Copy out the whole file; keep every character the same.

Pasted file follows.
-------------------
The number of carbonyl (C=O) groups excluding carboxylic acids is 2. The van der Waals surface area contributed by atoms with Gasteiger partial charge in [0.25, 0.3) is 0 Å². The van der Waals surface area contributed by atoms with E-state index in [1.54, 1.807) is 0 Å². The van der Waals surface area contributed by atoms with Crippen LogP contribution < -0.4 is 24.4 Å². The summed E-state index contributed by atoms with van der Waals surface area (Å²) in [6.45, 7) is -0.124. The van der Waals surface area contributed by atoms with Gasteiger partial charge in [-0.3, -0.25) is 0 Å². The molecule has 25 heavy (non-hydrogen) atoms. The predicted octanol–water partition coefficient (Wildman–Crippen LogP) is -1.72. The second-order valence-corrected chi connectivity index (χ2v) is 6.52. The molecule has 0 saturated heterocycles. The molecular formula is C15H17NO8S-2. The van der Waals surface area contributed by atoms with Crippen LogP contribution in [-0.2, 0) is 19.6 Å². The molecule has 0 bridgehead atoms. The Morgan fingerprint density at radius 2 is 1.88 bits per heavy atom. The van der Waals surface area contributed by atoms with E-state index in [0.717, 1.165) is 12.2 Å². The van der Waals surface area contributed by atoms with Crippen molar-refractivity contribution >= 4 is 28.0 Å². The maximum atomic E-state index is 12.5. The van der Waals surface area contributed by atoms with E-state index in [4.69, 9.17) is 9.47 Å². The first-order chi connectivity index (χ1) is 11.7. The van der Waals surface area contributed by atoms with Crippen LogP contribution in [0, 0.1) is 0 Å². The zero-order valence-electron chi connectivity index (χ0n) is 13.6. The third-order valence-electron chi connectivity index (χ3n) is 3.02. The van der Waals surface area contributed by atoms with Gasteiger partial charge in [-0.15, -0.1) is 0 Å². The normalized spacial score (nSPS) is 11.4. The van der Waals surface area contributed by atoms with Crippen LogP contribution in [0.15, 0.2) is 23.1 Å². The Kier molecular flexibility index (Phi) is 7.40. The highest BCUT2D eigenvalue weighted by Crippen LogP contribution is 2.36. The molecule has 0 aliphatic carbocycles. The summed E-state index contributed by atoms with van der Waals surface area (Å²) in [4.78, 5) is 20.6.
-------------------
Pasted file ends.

The number of carbonyl (C=O) groups excluding carboxylic acids is 2. The van der Waals surface area contributed by atoms with Gasteiger partial charge in [0.25, 0.3) is 0 Å². The van der Waals surface area contributed by atoms with E-state index in [1.54, 1.807) is 0 Å². The van der Waals surface area contributed by atoms with Crippen LogP contribution < -0.4 is 24.4 Å². The summed E-state index contributed by atoms with van der Waals surface area (Å²) in [6.45, 7) is -0.124. The van der Waals surface area contributed by atoms with Gasteiger partial charge in [-0.3, -0.25) is 0 Å². The molecule has 25 heavy (non-hydrogen) atoms. The predicted octanol–water partition coefficient (Wildman–Crippen LogP) is -1.72. The second-order valence-corrected chi connectivity index (χ2v) is 6.52. The molecule has 0 saturated heterocycles. The molecular formula is C15H17NO8S-2. The van der Waals surface area contributed by atoms with Crippen LogP contribution in [-0.2, 0) is 19.6 Å². The molecule has 0 bridgehead atoms. The Morgan fingerprint density at radius 2 is 1.88 bits per heavy atom. The van der Waals surface area contributed by atoms with E-state index in [0.717, 1.165) is 12.2 Å². The van der Waals surface area contributed by atoms with Crippen molar-refractivity contribution >= 4 is 28.0 Å². The maximum atomic E-state index is 12.5. The van der Waals surface area contributed by atoms with E-state index in [4.69, 9.17) is 9.47 Å². The first-order chi connectivity index (χ1) is 11.7. The van der Waals surface area contributed by atoms with Crippen LogP contribution in [0, 0.1) is 0 Å². The zero-order valence-electron chi connectivity index (χ0n) is 13.6. The third-order valence-electron chi connectivity index (χ3n) is 3.02. The van der Waals surface area contributed by atoms with Gasteiger partial charge in [-0.15, -0.1) is 0 Å². The normalized spacial score (nSPS) is 11.4. The van der Waals surface area contributed by atoms with Crippen LogP contribution in [0.15, 0.2) is 23.1 Å². The Kier molecular flexibility index (Phi) is 7.40. The highest BCUT2D eigenvalue weighted by Crippen LogP contribution is 2.36. The molecule has 0 aliphatic carbocycles. The summed E-state index contributed by atoms with van der Waals surface area (Å²) in [4.78, 5) is 20.6.